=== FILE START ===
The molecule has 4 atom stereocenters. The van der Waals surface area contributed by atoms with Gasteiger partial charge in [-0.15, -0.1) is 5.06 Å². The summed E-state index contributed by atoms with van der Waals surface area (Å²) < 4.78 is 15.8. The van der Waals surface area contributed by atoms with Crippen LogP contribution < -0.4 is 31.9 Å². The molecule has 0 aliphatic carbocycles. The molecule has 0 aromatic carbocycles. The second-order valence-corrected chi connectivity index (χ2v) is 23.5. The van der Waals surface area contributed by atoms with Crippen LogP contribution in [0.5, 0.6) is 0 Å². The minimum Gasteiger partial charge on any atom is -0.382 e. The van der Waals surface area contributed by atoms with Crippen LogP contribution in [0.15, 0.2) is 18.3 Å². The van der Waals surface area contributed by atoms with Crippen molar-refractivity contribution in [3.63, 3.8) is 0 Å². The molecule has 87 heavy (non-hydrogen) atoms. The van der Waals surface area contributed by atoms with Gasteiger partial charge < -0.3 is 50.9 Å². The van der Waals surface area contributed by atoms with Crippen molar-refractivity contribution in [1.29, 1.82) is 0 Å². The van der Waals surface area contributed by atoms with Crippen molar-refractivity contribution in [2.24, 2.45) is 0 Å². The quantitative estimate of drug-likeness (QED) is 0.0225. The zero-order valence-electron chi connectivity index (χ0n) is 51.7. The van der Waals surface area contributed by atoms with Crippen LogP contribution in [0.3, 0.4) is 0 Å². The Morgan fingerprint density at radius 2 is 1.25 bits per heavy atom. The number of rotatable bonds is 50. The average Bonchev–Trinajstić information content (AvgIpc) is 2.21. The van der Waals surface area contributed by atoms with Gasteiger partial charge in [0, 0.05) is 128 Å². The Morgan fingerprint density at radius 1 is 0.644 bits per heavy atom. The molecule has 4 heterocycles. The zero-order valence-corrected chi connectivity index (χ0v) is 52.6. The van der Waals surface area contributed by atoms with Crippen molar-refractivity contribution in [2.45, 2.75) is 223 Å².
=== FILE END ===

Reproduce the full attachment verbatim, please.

The molecule has 4 atom stereocenters. The van der Waals surface area contributed by atoms with Gasteiger partial charge in [-0.15, -0.1) is 5.06 Å². The summed E-state index contributed by atoms with van der Waals surface area (Å²) < 4.78 is 15.8. The van der Waals surface area contributed by atoms with Crippen LogP contribution < -0.4 is 31.9 Å². The molecule has 0 aliphatic carbocycles. The molecule has 0 aromatic carbocycles. The second-order valence-corrected chi connectivity index (χ2v) is 23.5. The van der Waals surface area contributed by atoms with Crippen LogP contribution in [0.5, 0.6) is 0 Å². The minimum Gasteiger partial charge on any atom is -0.382 e. The van der Waals surface area contributed by atoms with Crippen LogP contribution in [0.15, 0.2) is 18.3 Å². The van der Waals surface area contributed by atoms with Crippen molar-refractivity contribution in [3.63, 3.8) is 0 Å². The molecule has 87 heavy (non-hydrogen) atoms. The van der Waals surface area contributed by atoms with Gasteiger partial charge < -0.3 is 50.9 Å². The van der Waals surface area contributed by atoms with Crippen molar-refractivity contribution in [1.29, 1.82) is 0 Å². The van der Waals surface area contributed by atoms with Crippen molar-refractivity contribution in [2.24, 2.45) is 0 Å². The quantitative estimate of drug-likeness (QED) is 0.0225. The zero-order valence-electron chi connectivity index (χ0n) is 51.7. The van der Waals surface area contributed by atoms with Crippen LogP contribution in [0.3, 0.4) is 0 Å². The Morgan fingerprint density at radius 2 is 1.25 bits per heavy atom. The number of rotatable bonds is 50. The average Bonchev–Trinajstić information content (AvgIpc) is 2.21. The van der Waals surface area contributed by atoms with Gasteiger partial charge in [0, 0.05) is 128 Å². The Morgan fingerprint density at radius 1 is 0.644 bits per heavy atom. The molecule has 4 heterocycles. The zero-order valence-corrected chi connectivity index (χ0v) is 52.6. The van der Waals surface area contributed by atoms with Crippen molar-refractivity contribution in [2.45, 2.75) is 223 Å².